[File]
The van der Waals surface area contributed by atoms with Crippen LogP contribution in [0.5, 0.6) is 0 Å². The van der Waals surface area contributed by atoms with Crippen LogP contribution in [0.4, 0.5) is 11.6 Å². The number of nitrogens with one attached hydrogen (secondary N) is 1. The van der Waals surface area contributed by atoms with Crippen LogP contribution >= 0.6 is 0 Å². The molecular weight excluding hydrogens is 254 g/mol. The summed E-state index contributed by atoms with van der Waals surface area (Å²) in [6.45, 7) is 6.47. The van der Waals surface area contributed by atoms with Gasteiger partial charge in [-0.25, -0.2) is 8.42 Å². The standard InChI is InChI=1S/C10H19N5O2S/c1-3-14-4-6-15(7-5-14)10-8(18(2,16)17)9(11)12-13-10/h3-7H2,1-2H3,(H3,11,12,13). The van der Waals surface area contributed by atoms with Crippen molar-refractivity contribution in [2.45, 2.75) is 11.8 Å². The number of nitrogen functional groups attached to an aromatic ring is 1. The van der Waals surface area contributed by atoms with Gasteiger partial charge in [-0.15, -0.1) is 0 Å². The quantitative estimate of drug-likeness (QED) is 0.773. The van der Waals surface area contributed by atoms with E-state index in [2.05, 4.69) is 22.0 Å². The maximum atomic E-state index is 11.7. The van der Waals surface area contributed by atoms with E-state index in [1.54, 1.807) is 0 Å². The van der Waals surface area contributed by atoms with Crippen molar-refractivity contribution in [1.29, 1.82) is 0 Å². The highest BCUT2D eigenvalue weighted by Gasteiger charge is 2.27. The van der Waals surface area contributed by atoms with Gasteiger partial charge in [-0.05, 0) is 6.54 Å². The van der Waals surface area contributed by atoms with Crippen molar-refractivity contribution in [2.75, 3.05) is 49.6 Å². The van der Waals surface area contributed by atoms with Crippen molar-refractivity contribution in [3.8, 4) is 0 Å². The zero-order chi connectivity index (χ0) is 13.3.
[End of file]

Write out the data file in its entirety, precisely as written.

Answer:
The van der Waals surface area contributed by atoms with Crippen LogP contribution in [0.5, 0.6) is 0 Å². The van der Waals surface area contributed by atoms with Crippen LogP contribution in [0.4, 0.5) is 11.6 Å². The number of nitrogens with one attached hydrogen (secondary N) is 1. The van der Waals surface area contributed by atoms with Crippen LogP contribution >= 0.6 is 0 Å². The molecular weight excluding hydrogens is 254 g/mol. The summed E-state index contributed by atoms with van der Waals surface area (Å²) in [6.45, 7) is 6.47. The van der Waals surface area contributed by atoms with Gasteiger partial charge in [-0.25, -0.2) is 8.42 Å². The standard InChI is InChI=1S/C10H19N5O2S/c1-3-14-4-6-15(7-5-14)10-8(18(2,16)17)9(11)12-13-10/h3-7H2,1-2H3,(H3,11,12,13). The van der Waals surface area contributed by atoms with Crippen molar-refractivity contribution in [2.45, 2.75) is 11.8 Å². The number of nitrogen functional groups attached to an aromatic ring is 1. The van der Waals surface area contributed by atoms with Gasteiger partial charge in [-0.15, -0.1) is 0 Å². The quantitative estimate of drug-likeness (QED) is 0.773. The van der Waals surface area contributed by atoms with E-state index in [2.05, 4.69) is 22.0 Å². The maximum atomic E-state index is 11.7. The van der Waals surface area contributed by atoms with E-state index in [1.54, 1.807) is 0 Å². The van der Waals surface area contributed by atoms with Crippen molar-refractivity contribution in [1.29, 1.82) is 0 Å². The highest BCUT2D eigenvalue weighted by Gasteiger charge is 2.27. The van der Waals surface area contributed by atoms with Gasteiger partial charge in [-0.05, 0) is 6.54 Å². The van der Waals surface area contributed by atoms with Crippen molar-refractivity contribution in [2.75, 3.05) is 49.6 Å². The van der Waals surface area contributed by atoms with Crippen molar-refractivity contribution in [3.8, 4) is 0 Å². The zero-order chi connectivity index (χ0) is 13.3.